Scott Thompson, the former PayPal president who took on the top job at Yahoo (YHOO) early this year, seems to be eager to show the company’s competitors and its investors – indeed, the market as a whole – just what he’s going to do. The problem? Those actions may be decisive and sweeping, but so far, it’s not clear that they are going to be enough to revive Yahoo’s fading fortunes.
The blog AllThingsDigital.com reported yesterday morning that big layoffs are in the works – part of a widespread restructuring plan – and could be announced before the end of the month. Parts of the business that don’t contribute directly to its bottom line or aren’t core, ranging from research to public relations, may well bear the brunt of those changes and the associated layoffs. That news came hard on the heels of another scoop by the same blog, that Yahoo! also planned to sell its stake in both Chinese online search engine Alibaba and in Yahoo Japan. Both rumors were followed by slumps in the company’s share price, signaling that investors don’t think that these will be long-term answers to Yahoo’s long-lasting problems. The Asian assets sale may be on hold; the cost-cutting initiatives, combined with a restructuring, sound much more likely.
The question is what kind of restructuring Scott Thompson has in mind for Yahoo, and will those efforts bear fruit? If Thompson is serious about reinvigorating the company’s core operations, he may well be able to do so with fewer people, but he needs to attract the right people – the innovative, driven and creative folks who will bring in fresh advertising revenue. He can cut costs and raise capital by selling off the Asian assets (whose value isn’t fully recognized on the company’s balance sheet and thus is probably tremendously undervalued by its current stock price), and perhaps make some investors happy by passing on part of the proceeds. But that’s not a long-term solution: Sales would strip out some of the company’s most valuable assets.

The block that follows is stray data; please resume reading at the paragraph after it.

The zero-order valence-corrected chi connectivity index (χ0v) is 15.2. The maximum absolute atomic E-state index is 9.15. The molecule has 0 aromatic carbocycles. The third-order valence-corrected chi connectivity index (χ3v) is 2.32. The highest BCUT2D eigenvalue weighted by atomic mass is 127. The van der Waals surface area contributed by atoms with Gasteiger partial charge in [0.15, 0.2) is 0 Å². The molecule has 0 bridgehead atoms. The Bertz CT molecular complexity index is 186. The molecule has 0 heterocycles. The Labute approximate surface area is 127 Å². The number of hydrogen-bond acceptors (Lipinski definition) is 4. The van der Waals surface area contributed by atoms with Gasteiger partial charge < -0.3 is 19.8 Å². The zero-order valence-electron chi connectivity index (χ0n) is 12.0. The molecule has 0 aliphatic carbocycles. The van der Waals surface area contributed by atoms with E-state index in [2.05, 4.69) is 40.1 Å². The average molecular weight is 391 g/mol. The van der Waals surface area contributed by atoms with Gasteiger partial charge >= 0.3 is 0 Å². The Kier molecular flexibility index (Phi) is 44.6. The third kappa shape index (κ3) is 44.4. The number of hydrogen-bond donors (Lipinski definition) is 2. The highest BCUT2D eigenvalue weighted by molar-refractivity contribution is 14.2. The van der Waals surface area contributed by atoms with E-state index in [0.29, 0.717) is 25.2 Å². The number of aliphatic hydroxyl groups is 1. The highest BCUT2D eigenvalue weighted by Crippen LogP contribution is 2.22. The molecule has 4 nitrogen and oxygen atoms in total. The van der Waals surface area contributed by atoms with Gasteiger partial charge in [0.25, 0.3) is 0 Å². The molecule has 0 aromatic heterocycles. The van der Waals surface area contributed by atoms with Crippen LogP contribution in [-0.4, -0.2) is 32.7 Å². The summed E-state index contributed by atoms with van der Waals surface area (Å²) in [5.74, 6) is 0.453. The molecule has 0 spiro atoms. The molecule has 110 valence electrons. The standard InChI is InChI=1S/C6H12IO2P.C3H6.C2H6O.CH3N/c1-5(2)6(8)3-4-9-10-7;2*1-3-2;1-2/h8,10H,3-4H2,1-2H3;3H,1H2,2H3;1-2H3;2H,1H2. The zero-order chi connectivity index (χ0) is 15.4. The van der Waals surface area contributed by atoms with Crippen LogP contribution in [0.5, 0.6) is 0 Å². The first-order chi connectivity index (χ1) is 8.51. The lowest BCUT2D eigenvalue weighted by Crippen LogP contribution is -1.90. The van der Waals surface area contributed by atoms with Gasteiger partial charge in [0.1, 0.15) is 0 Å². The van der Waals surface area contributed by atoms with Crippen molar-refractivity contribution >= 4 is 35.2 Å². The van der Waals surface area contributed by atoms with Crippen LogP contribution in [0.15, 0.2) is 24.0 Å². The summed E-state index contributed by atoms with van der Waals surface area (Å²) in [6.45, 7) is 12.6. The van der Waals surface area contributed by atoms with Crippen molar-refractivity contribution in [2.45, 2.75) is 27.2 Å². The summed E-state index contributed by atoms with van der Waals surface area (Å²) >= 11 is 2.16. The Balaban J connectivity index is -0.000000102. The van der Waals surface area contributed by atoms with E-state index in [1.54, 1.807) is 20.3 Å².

Think about the bigger picture: Yahoo’s corporate governance and Scott Thompson’s background. At PayPal, Thompson oversaw double-digit growth in the electronics payment business for which he was responsible. In him, Yahoo’s board saw someone in tune with at least some of the major new Internet trends, despite Thompson’s lack of familiarity with the core advertising business. And Yahoo’s board is under pressure, notably from hedge fund manager Daniel Loeb, who has been peppering directors with hostile letters and nominating himself and his peers as candidates to succeed them. Admittedly, the board has been a case study in how not to run a business in the best interests of shareholders, but it is also being overhauled after giving the boot to former CEO Carol Bartz without having a clear successor in mind. How likely is it that that board would hire a new CEO whose strategic vision involved nothing more than cutting the business to its bone?
People are still using Yahoo; the company’s problem is that more of them turn more frequently to its rivals. Its financial picture is mixed, with reasonable profit margins and a rather depressing return on equity, and a share price that seems condemned to linger in the doldrums. Thompson’s goal seems to be getting Yahoo back on track, rather than cutting it to the bone or preparing it for a quick sale to Microsoft (MSFT). Indeed, when the company reported its earnings in January, Thompson told the world that the company needs to “get innovative products that matter into the market.”
It’s hard to be bullish on Yahoo, given the company’s awe-inspiring record of bungling, starting with ceding its search-engine dominance to Google. On the other hand, it may be premature to be overly bearish and assume that the news that is leaking out into the market represents the totality of Yahoo’s strategic plan. Job cuts and even asset sales may be part of that grand design, but this may be one time when the right response is to do nothing on the rumor and wait for the news to decide whether or not to bet on Scott Thompson’s Yahoo or not.